What is R_X86_64_GOTPLT64 used for?

Michael Matz matz@suse.de
Thu Nov 13 16:33:00 GMT 2014


On Thu, 13 Nov 2014, H.J. Lu wrote:

> x86-64 psABI has
> name@GOT: specifies the offset to the GOT entry for the symbol name
> from the base of the GOT.
> name@GOTPLT: specifies the offset to the GOT entry for the symbol name
> from the base of the GOT, implying that there is a corresponding PLT entry.
> But GCC never generates name@GOTPLT and assembler fails to assemble
> it:

I've added the implementation for the large model, but only dimly remember 
how it got added to the ABI in the first place.  The additional effect of 
using that reloc was supposed to be that the GOT slot was to be placed 
into .got.plt, and this might hint at the reasoning for this reloc:

If you take the address of a function and call it, you need both a GOT 
slot and a PLT entry (where the existence of GOT slot is implied by the 
PLT of course).  Now, if you use the normal @GOT64 reloc for the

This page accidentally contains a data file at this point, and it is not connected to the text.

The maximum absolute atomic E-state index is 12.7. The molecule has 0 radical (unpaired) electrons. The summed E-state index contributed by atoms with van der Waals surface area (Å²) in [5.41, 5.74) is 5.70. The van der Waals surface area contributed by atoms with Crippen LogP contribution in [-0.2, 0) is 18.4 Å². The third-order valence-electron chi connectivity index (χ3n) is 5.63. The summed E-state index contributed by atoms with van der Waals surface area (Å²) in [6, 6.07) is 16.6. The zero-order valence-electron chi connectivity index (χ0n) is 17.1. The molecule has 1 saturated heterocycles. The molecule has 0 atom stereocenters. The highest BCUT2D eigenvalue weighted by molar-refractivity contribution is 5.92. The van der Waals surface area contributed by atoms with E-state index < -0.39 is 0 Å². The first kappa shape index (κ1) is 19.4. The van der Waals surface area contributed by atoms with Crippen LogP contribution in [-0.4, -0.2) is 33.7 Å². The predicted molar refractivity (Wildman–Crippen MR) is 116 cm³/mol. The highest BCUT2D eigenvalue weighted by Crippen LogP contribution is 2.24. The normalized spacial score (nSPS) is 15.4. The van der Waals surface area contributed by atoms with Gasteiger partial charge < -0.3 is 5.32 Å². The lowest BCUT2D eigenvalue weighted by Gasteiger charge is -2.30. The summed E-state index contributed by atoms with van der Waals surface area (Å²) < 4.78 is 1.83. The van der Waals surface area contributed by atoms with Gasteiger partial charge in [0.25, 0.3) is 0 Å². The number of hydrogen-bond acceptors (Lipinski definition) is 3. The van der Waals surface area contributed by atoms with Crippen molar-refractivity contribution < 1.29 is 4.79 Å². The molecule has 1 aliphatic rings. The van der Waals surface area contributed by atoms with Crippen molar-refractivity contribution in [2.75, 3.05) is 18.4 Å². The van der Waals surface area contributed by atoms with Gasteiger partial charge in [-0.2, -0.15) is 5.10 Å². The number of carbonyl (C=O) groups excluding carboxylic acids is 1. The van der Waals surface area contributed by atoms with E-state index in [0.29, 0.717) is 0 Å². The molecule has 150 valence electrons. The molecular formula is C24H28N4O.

address-taking operation that would create a slot in .got.  For the call 
instruction you'd use @PLT (or variants thereof, like PLTOFF), which 
creates the PLT slot _and_ a slot in .got.plt.  So, now we've ended up 
with two GOT slots for the same symbol, where one should be enough (the 
address taking operation can just as well use the slot in .got.plt).  So 
if the compiler would emit @GOTPLT64 instead of @GOT64 for all address 
references to symbols where it knows that it's a function it could save 
one GOT slot.

So, I think it was supposed to be a small optimization hint.  But it never 
was used in the compiler ...

> [hjl@gnu-6 pr17598]$ cat x.S
> movabs $foo@GOTPLT,%rax
> [hjl@gnu-6 pr17598]$ gcc -c x.S
> x.S: Assembler messages:
> x.S:1: Error: relocated field and relocation type differ in signedness

... and now seems to have bit-rotted.

> [hjl@gnu-6 pr17598]$
> It certainly isn't needed on data symbols.  I couldn't find any possible
> usage for this relocation on function symbols.

The longer I think about it the more I'm sure it's the above optional 
optimization mean.


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